Adventus kneeling as an act of conquest, not protest

The 62-year-old Nash was eminently qualified for his leading role in the events of the day. He was a Mississippian by birth, raised in Oktibbeha County. In 1908, he was widely regarded as “a representative man of Mississippi,” a prominent Starkville attorney who had served several terms in the state Legislature and one term as the state’s attorney general.

Imagine what Paul would have seen had he visited Aphrodisias. Imagine you are walking in the middle of that city on a busy street and turn in under one of the arches of a beautiful two-story marble monumental gate. You slow down for a moment in its shade, but soon rejoin the sun’s glare on a glistening east-west plaza, 46 feet wide, 40 feet high on both sides, and 300 feet long. It is like entering a roofless funnel as long as a football field.


To your left and right are parallel three-story-high galleria line with bulky Doric Columns on the bottom level, sleek iconic columns on the middle level, and ornate Corinthian columns on the third and upper level. Your eyes are drawn up along those columns toward the terra-cotta roof….[b]ut they are drawn more forcibly along the length of the plaza’s funnel to the temple at its far end….Walking toward the temple…you look up at those high galleries on either side and see something that is unique in all the Greco-Roman world. Between the columns on the upper two levels of both sides are 180 5-by-5 foot panels sculpted in high relief.

….On the middle level, history is absorbed into that mythical framework above it by a series of conquered peoples, personified as elegantly dressed female standing on inscribed bases, extending across the entire sweep of the Roman Empire and emphasizing military victories under Augustus. To your right, in the south gallery’s two upper levels, is the same celebration of war and conquest, the same absorption of history into myth, the same creation of Roman imperial theology.

A first panel is iconographically simple and still somewhat historical. It depicts an idealized world-conquering Julio-Claudia emperor, not armored but naked except for a black cloak, standing in the center. To his right is a battle trophy above a kneeling and weeping barbarian prisoner who hands are tied behind her back. To his left is a female figure, either the Roman people or the Senate, crowning him with an oak wreath. A second panel is iconographically more complex and much more cosmic.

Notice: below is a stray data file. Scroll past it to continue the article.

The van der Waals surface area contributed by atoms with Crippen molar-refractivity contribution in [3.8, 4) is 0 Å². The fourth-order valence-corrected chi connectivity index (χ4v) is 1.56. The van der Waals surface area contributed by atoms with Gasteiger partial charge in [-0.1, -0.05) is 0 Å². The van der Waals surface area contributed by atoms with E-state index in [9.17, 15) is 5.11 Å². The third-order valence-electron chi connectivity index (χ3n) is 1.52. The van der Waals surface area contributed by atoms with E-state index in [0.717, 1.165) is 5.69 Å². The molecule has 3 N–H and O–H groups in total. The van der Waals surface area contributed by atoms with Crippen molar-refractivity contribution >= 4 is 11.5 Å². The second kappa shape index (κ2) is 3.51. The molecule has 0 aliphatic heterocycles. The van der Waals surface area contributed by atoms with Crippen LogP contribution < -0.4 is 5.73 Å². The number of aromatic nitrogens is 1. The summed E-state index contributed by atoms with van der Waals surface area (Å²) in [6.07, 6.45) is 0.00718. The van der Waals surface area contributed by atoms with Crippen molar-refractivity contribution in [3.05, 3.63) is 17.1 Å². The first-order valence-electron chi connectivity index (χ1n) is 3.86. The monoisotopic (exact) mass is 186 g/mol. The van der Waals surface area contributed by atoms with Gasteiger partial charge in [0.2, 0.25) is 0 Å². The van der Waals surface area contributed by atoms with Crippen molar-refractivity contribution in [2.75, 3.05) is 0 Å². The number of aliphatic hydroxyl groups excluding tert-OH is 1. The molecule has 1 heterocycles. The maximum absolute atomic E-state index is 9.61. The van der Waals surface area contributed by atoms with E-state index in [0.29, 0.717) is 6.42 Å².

That second panel depicts a nude Claudius (indicating, from Greek iconography, divine status) receiving a cornucopia from a female figure, indicating peace and prosperity (no war, plenty of food) and another female figure giving Claudius an oar, to indicate power over the sea (no more pirates). "It displays divine control of both Land and Sea."

Like, say, blacks in America, who should remain subjugated by whites. Monuments are placed by people in power to remind everyone who is in power, and why. There’s a reason the largest Confederate War monument on the Texas Capitol Grounds is placed directly in front of the Capitol building, and close to the entrance to the Capitol grounds on Congress Avenue (which leads directly away from the front door of the Capitol, ruler-straight down to the Colorado River). It is a statement of who is in power; that is the "history" some do not want to "erase."

“Just this past year, what did he call Hispanics?” he added. “He called Hispanics breeders, like they were animals, like they were dogs, like they were mules. We’ve seen it time and time again. So he uses that language, and what does it move to? It moves to a policy where infants are ripped from their mother’s breasts at the border, separated and possibly orphaned for life. There actually is precedent here.”